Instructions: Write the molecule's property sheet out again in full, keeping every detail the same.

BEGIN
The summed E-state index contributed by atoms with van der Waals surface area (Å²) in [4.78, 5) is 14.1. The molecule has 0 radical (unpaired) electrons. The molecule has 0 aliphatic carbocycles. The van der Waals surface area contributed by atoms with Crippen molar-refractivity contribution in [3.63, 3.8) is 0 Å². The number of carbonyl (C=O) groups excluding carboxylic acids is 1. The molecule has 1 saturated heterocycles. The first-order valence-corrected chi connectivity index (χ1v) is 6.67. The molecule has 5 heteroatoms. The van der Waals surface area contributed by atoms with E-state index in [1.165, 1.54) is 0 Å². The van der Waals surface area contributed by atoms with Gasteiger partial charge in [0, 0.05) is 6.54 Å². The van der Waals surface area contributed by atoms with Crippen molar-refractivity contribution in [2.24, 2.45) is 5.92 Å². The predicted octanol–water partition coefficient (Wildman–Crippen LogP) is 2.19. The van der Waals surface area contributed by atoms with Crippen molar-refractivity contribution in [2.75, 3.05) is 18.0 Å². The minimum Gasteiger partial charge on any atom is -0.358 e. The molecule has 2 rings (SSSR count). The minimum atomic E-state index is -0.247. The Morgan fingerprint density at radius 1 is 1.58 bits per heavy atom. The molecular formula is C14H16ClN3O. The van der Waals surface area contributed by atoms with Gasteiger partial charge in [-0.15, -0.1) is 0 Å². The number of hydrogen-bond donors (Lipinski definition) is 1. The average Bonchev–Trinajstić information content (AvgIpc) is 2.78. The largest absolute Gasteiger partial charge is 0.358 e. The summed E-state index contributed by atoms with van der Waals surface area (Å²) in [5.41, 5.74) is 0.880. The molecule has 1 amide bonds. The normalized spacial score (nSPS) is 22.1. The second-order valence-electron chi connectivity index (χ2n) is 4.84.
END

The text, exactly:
The summed E-state index contributed by atoms with van der Waals surface area (Å²) in [4.78, 5) is 14.1. The molecule has 0 radical (unpaired) electrons. The molecule has 0 aliphatic carbocycles. The van der Waals surface area contributed by atoms with Crippen molar-refractivity contribution in [3.63, 3.8) is 0 Å². The number of carbonyl (C=O) groups excluding carboxylic acids is 1. The molecule has 1 saturated heterocycles. The first-order valence-corrected chi connectivity index (χ1v) is 6.67. The molecule has 5 heteroatoms. The van der Waals surface area contributed by atoms with E-state index in [1.165, 1.54) is 0 Å². The van der Waals surface area contributed by atoms with Gasteiger partial charge in [0, 0.05) is 6.54 Å². The van der Waals surface area contributed by atoms with Crippen molar-refractivity contribution in [2.24, 2.45) is 5.92 Å². The predicted octanol–water partition coefficient (Wildman–Crippen LogP) is 2.19. The van der Waals surface area contributed by atoms with Crippen molar-refractivity contribution in [2.75, 3.05) is 18.0 Å². The minimum Gasteiger partial charge on any atom is -0.358 e. The molecule has 2 rings (SSSR count). The minimum atomic E-state index is -0.247. The Morgan fingerprint density at radius 1 is 1.58 bits per heavy atom. The molecular formula is C14H16ClN3O. The van der Waals surface area contributed by atoms with Gasteiger partial charge in [-0.15, -0.1) is 0 Å². The number of hydrogen-bond donors (Lipinski definition) is 1. The average Bonchev–Trinajstić information content (AvgIpc) is 2.78. The largest absolute Gasteiger partial charge is 0.358 e. The summed E-state index contributed by atoms with van der Waals surface area (Å²) in [5.41, 5.74) is 0.880. The molecule has 1 amide bonds. The normalized spacial score (nSPS) is 22.1. The second-order valence-electron chi connectivity index (χ2n) is 4.84.